These injuries occur gradually and are often hard to diagnose in the bones, tendons and joints. Another reason is poor technique during weight and other training.
Dr. Joshua Harris, an orthopedic surgeon with Houston Methodist Orthopedics and Sports Medicine, said that it's important to know and respect your body's limits, and start with an exercise program that will slowly build your strength and endurance.
Start a light to moderate intensity workout three times per week, with the focus on high repetition, low weight sets that emphasize larger muscle groups, including the shoulder, hip, pelvis, and core, Harris said.
When lifting weights, he added, it is extremely important to use good form.
Dr. Shari Liberman, a hand and upper extremity specialist, sees an increase in patients with wrist sprains and other hand injuries caused by improper weight lifting in January.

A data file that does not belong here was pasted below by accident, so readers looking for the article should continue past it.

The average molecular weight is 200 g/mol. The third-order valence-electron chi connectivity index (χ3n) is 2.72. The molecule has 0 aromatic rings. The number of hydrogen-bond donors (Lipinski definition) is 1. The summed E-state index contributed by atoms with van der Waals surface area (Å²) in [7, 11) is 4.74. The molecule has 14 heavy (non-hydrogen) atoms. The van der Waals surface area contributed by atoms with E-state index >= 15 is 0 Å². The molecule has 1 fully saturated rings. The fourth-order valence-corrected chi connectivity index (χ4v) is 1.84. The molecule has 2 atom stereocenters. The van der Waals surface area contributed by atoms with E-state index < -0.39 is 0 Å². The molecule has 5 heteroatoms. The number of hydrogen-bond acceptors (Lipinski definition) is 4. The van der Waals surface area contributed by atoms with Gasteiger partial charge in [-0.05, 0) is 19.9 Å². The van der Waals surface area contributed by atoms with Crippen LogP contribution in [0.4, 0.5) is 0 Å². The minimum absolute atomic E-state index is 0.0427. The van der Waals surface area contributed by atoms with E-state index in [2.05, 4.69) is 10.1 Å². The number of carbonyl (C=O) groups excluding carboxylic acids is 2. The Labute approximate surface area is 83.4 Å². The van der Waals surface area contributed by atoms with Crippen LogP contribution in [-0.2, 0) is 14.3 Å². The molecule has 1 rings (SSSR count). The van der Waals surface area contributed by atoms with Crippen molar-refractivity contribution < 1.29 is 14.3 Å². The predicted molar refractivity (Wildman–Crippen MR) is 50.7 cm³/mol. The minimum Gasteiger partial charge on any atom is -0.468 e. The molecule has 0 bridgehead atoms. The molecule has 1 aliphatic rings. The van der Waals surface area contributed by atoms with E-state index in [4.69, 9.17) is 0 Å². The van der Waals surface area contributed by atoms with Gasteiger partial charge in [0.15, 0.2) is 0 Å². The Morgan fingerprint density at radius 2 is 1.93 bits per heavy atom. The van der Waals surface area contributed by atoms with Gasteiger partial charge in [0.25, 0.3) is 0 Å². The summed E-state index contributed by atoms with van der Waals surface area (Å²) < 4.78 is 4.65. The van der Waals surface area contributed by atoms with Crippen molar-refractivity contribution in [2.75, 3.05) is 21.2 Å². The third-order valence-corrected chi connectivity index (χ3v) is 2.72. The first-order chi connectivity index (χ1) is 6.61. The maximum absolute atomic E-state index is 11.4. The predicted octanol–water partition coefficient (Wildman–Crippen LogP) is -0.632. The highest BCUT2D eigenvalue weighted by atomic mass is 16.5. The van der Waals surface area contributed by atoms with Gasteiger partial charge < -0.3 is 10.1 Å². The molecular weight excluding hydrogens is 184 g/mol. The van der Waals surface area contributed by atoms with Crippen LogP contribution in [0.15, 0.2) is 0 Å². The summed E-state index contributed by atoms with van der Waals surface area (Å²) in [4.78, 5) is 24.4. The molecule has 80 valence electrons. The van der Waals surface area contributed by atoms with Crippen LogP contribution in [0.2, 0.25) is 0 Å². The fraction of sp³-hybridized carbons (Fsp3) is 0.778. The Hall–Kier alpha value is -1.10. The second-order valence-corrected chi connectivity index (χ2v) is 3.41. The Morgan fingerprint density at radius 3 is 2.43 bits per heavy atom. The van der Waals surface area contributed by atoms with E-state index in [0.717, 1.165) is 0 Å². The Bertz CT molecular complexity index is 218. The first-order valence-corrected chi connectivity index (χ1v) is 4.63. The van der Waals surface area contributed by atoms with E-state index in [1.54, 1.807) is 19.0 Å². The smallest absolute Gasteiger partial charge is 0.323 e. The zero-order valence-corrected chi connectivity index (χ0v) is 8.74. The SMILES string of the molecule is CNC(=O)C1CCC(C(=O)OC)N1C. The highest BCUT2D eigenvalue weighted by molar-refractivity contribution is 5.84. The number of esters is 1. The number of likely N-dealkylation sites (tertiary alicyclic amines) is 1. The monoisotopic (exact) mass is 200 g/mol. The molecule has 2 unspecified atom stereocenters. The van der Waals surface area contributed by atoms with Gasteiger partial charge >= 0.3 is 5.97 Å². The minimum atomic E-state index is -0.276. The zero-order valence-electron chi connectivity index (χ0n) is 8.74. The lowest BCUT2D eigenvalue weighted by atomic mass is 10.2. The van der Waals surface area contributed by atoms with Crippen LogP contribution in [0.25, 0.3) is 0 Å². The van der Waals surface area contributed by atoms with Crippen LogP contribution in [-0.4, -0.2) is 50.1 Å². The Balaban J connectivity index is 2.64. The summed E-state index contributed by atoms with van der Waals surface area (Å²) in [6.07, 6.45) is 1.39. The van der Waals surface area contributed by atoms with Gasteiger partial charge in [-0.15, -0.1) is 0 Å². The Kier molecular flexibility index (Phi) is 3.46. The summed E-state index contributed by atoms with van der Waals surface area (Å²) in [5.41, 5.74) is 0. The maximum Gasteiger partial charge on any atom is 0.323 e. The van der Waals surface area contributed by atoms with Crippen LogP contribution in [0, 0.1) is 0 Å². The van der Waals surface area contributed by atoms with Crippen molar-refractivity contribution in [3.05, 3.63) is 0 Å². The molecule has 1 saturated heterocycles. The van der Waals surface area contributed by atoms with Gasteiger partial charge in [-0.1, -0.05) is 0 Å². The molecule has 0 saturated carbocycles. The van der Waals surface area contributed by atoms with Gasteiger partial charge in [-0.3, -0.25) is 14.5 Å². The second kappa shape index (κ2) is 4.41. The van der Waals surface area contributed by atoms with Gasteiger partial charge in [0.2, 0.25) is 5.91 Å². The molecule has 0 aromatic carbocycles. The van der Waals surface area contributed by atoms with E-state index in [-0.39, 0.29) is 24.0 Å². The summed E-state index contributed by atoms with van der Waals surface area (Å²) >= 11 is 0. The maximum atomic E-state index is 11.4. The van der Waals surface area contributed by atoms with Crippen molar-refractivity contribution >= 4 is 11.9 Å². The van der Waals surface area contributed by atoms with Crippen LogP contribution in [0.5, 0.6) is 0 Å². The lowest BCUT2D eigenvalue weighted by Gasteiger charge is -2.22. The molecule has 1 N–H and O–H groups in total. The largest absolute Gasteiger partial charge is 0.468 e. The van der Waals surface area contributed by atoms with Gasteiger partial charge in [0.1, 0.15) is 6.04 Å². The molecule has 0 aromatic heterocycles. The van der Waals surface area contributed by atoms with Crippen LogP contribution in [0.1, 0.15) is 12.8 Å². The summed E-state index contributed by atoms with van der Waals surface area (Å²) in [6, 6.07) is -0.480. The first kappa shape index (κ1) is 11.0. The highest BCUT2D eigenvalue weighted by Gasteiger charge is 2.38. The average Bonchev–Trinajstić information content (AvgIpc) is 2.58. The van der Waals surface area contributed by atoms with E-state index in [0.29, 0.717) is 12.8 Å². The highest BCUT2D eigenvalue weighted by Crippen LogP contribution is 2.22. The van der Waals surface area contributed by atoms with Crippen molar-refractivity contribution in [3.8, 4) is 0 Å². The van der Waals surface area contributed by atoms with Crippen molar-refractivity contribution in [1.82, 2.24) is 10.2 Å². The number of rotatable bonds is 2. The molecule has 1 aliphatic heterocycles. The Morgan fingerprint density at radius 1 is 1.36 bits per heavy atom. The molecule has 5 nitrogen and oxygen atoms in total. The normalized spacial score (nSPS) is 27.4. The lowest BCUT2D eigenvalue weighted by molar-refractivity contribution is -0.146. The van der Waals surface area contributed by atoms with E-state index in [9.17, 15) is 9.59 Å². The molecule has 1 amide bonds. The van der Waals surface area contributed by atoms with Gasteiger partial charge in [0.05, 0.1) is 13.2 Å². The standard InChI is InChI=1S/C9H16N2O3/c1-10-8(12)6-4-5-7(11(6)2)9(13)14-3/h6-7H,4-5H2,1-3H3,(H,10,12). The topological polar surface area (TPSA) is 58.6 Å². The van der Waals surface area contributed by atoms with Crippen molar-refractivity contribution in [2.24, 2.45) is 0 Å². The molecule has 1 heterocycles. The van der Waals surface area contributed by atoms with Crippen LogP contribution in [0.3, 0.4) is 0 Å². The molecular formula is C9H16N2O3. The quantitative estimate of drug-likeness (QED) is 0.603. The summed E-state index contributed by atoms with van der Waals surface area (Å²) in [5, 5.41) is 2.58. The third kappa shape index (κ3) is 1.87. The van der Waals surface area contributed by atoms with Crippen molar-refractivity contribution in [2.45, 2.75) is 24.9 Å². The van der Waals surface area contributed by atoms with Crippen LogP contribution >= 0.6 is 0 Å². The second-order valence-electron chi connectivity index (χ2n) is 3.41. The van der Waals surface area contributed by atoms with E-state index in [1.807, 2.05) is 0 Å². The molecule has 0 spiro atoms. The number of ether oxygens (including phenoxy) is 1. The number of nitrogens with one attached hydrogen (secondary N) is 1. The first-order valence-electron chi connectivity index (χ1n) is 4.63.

Liberman advises to keep your wrist straight when lifting weights, but many people tend to bend the wrist in or let it fall back which can increase their risk of a sprain or other injury.
Liberman suggests working with a personal trainer for a few weight lifting sessions to help develop good form for your wrists and back. She also recommends alternating between different workout routines.
Rotating routines helps prevent overuse injuries and increases overall fitness because of the use of many different muscles, Liberman said.
Harris said that overuse injuries can also be prevented by increasing your flexibility and recommends stretching after every workout.
Harris added that it might take a little longer to get results, but in the end it will prevent injuries.